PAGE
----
Supports for Educating Students with IEPs: Investing our Discretionary Dollars
In order to support the education of students with IEPs and help close gaps for each and every student, the Department of Public Instruction uses federal funding to develop a variety of projects, tools, and resources. These projects, tools, and resources are available at low or no cost for districts and are designed to meet the unique needs of the state’s youngest learners through their transition to adulthood. Watch the video below for more information about these available supports.
Your district can connect with CESA-based staff to find the supports that fit best. The Technical Assistance Network for Improvement (TA Network) is a great place to start as they offer general support around continuous improvement, evidence-based improvement strategies and equitable, multi-level system of supports.
In addition to the TA Network, each grant project offers tools and resources educators and stakeholders can use to support students across all age bands. To find out more, access the Key Resources and Tools:
Learn More about Statewide Projects that Support Educating Students with IEPs
The Disproportionality Technical Assistance Network (The Network) works with preK-12 educators, schools, districts, and other community partners to reduce racial disproportionally in special education through a multi-tiered system of free and low-cost compliance activities and improvement supports.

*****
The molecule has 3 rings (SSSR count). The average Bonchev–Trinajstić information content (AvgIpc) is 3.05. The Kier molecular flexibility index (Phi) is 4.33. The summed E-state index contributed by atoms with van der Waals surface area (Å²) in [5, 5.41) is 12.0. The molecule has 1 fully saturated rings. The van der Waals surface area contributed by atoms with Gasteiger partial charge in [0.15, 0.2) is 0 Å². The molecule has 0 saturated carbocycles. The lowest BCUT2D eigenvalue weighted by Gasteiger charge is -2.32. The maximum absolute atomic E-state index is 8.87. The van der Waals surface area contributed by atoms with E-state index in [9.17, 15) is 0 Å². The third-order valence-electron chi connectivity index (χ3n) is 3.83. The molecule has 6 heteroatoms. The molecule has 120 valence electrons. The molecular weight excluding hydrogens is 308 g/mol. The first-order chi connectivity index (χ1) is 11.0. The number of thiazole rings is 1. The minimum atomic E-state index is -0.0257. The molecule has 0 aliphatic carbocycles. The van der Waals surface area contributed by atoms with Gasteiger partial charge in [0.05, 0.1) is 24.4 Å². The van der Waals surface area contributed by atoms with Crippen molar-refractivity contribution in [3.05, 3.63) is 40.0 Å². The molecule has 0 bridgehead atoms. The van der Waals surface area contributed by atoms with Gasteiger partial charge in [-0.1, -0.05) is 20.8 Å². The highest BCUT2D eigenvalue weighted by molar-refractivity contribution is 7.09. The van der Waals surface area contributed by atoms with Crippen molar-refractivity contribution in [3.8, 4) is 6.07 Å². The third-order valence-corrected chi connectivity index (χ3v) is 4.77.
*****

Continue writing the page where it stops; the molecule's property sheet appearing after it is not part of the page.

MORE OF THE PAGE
The Early Childhood Program Support and Leadership grant, along with the Early Childhood Statewide Coordinators focus on inclusion and child outcomes.
The Wisconsin Response to Intervention (RtI) Center was created to assist Wisconsin’s educational systems to build capacity, adopt and implement high-quality practices, make informed decisions, ensure the sustainability of efforts, and increase success for all students. The Wisconsin Positive Behavioral Interventions and Supports (PBIS) Network operates within the Wisconsin RtI Center with a specific focus on behavior.
The Regional Special Education Network (RSN) provides support to Wisconsin school districts to assist with the advancement of academic achievement and social and emotional competencies of students with disabilities.
The Transition Improvement Grant (TIG) is designed to strengthen and accelerate the transition process in our Wisconsin schools to improve the quality of postsecondary transition plans, increase high school graduation rates, encourage outside agency connections and develop strong career and college readiness among our students with disabilities.
The Wisconsin Department of Public Instruction has created a systems-change initiative to support Universal Design for Learning (UDL) as a means to improve student outcomes. Since 2014, all 12 CESAs and partner schools have created a community of practice to expand, advance, and amplify UDL in Wisconsin through a start-up and scaling up grant.
Wisconsin Statewide Parent Educator Initiative (WSPEI) is all about partnerships. It helps families and school districts build positive working relationships that lead to shared decision making and children's learning.
The Supporting Neurodiverse Students Professional Learning System provides training, coaching, and technical assistance to increase IEP team members and school staff’s knowledge and skills to meet the unique needs of neurodiverse students.